Narendra Modi&’s recent remark on him being a Hindu nationalist lays bare the RSS’ agenda of making India&’s national identity synonymous with Hindu identity. Modi and the RSS brand of politics refuse to see the interconnection between the past and the present, writes sk sadar nayeem

In an interview to Reuters — the first since he was named BJP&’s chief campaigner for the 2014 elections — Narendra Modi said two things. One, he did not feel guilty for his alleged role in the anti-Muslim pogrom in 2002 in Gujarat – in this context, he said ‘if a puppy comes under the wheel of a car in which you are sitting behind, it will be painful’; two, he said ‘I am a Hindu nationalist’.
Although his canine reference was in bad taste and reflected his mindset, his second remark – ‘I am a Hindu nationalist’ – is more dangerous in the context of conditions that shape India&’s unified and democratic consciousness. Modi&’s remark was well-thought out; since a long time, following the exit of Atal Behari Vajpayee from the political scene, the RSS has been trying to take control of BJP politics by weaving together elements along the Hindutva-Ramrajya-Ramjanambhoomi axis. The Sangh does not want the BJP to go down the road tread by Vajpayee and later Advani, which worked to dilute the party&’s Hindutva image. The BJP national executive at Goa endorsed the need to revert to Hindutva. Thus, Modi&’s ‘I am a Hindu nationalist’ remark satisfied the RSS which wants the BJP to make national identity synonymous with Hindu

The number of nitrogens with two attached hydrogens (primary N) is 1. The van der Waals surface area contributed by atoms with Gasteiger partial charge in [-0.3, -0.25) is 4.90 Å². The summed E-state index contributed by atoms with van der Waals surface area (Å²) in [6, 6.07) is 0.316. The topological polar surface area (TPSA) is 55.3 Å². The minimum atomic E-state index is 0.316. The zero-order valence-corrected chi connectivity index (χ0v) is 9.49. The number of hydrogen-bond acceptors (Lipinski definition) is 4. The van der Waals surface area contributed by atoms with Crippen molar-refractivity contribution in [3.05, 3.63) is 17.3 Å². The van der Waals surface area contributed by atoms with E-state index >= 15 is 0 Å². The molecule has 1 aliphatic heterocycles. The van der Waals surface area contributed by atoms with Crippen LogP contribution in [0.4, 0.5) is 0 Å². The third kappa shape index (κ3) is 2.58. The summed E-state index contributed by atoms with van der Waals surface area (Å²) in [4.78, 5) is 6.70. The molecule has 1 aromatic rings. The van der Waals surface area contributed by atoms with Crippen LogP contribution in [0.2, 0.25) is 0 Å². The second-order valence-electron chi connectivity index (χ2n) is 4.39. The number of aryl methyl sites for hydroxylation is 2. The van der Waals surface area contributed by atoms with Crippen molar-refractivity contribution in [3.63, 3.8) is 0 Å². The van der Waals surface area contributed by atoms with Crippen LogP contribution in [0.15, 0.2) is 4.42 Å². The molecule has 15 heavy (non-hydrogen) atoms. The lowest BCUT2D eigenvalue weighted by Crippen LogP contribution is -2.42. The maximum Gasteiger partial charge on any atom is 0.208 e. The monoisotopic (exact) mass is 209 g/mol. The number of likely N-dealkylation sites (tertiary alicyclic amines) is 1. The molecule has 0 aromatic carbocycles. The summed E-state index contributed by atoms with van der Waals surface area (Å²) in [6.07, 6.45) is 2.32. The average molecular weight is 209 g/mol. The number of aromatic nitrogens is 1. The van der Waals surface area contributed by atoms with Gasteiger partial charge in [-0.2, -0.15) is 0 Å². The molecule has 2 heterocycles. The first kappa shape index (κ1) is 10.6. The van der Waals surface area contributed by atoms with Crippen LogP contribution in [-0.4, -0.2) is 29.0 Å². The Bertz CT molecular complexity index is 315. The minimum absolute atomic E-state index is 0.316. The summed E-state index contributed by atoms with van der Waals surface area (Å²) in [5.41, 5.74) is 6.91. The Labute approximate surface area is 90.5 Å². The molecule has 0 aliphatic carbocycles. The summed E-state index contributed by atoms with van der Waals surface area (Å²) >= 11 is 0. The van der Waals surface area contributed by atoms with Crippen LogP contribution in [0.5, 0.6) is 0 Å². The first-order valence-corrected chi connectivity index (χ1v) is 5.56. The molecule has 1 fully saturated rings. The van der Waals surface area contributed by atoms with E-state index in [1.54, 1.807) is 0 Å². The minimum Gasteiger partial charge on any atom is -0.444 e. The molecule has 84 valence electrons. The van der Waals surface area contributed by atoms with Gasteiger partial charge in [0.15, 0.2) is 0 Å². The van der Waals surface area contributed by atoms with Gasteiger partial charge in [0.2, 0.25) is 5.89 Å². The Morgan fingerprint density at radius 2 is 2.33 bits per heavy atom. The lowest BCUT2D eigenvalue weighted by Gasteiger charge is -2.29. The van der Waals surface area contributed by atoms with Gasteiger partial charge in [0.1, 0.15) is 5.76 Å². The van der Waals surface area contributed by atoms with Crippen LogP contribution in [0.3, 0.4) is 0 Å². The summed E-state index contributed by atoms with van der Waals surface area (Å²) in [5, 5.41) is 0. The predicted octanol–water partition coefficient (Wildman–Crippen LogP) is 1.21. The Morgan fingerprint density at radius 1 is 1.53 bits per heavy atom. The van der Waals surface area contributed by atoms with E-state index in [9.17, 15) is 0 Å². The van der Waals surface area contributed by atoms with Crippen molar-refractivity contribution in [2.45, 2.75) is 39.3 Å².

identity.
Narendra Modi&’s emissary to Uttar Pradesh, Amit Shah, has already made it clear that if the BJP comes to power in the state, a Ram Mandir would be built on the ruins of Babri Masjid. The Sangh Parivar is now preparing the ground to uphold the RSS’ idea of a nation state and Narendra Modi is the suitable boy who has taken to the task of ‘correcting the distortions in BJP&’s politics’.
Since the RSS has always believed that communalism defines politics, Modi&’s comments come as no surprise. The Sangh had opposed Mahatma Gandhi for his alleged surrender to Muslims and his treatment of Muslims as equal citizens in this ‘Hindu land’. RSS leader Hedgewar&’s  biographer C P Bhishikar writes, ‘Doctorji (Hedgewar) thought deeply over a long period on the question of national identity…why should there be any confusion about nationhood in Hindustan?…Why have strange expressions like nationalist Mussalman and nationalist Christian come into currency?’